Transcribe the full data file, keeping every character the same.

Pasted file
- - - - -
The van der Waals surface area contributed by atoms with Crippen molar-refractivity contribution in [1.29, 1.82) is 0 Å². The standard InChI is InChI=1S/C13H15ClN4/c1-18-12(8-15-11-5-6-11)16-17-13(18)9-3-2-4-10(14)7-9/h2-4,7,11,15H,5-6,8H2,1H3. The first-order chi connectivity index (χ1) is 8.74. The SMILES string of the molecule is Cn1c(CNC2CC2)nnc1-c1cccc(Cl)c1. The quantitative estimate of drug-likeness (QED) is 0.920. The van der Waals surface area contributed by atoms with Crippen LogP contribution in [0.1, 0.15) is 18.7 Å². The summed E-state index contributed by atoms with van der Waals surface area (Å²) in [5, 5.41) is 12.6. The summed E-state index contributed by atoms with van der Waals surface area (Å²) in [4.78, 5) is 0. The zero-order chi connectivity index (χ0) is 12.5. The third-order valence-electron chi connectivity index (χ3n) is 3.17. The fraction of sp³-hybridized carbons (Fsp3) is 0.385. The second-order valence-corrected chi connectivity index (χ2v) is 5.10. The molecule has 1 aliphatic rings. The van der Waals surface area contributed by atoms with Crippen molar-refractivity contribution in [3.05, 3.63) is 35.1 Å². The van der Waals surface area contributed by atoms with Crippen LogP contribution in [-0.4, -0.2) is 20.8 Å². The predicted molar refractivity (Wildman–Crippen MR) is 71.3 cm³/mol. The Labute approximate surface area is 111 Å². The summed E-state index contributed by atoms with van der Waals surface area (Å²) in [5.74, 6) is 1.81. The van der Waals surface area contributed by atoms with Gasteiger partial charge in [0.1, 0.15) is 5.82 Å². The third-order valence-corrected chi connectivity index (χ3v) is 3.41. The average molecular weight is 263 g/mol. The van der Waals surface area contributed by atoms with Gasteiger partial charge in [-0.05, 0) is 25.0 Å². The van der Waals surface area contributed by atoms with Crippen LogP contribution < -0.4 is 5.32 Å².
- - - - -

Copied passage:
The van der Waals surface area contributed by atoms with Crippen molar-refractivity contribution in [1.29, 1.82) is 0 Å². The standard InChI is InChI=1S/C13H15ClN4/c1-18-12(8-15-11-5-6-11)16-17-13(18)9-3-2-4-10(14)7-9/h2-4,7,11,15H,5-6,8H2,1H3. The first-order chi connectivity index (χ1) is 8.74. The SMILES string of the molecule is Cn1c(CNC2CC2)nnc1-c1cccc(Cl)c1. The quantitative estimate of drug-likeness (QED) is 0.920. The van der Waals surface area contributed by atoms with Crippen LogP contribution in [0.1, 0.15) is 18.7 Å². The summed E-state index contributed by atoms with van der Waals surface area (Å²) in [5, 5.41) is 12.6. The summed E-state index contributed by atoms with van der Waals surface area (Å²) in [4.78, 5) is 0. The zero-order chi connectivity index (χ0) is 12.5. The third-order valence-electron chi connectivity index (χ3n) is 3.17. The fraction of sp³-hybridized carbons (Fsp3) is 0.385. The second-order valence-corrected chi connectivity index (χ2v) is 5.10. The molecule has 1 aliphatic rings. The van der Waals surface area contributed by atoms with Crippen molar-refractivity contribution in [3.05, 3.63) is 35.1 Å². The van der Waals surface area contributed by atoms with Crippen LogP contribution in [-0.4, -0.2) is 20.8 Å². The predicted molar refractivity (Wildman–Crippen MR) is 71.3 cm³/mol. The Labute approximate surface area is 111 Å². The summed E-state index contributed by atoms with van der Waals surface area (Å²) in [5.74, 6) is 1.81. The van der Waals surface area contributed by atoms with Gasteiger partial charge in [0.1, 0.15) is 5.82 Å². The third-order valence-corrected chi connectivity index (χ3v) is 3.41. The average molecular weight is 263 g/mol. The van der Waals surface area contributed by atoms with Gasteiger partial charge in [-0.05, 0) is 25.0 Å². The van der Waals surface area contributed by atoms with Crippen LogP contribution < -0.4 is 5.32 Å².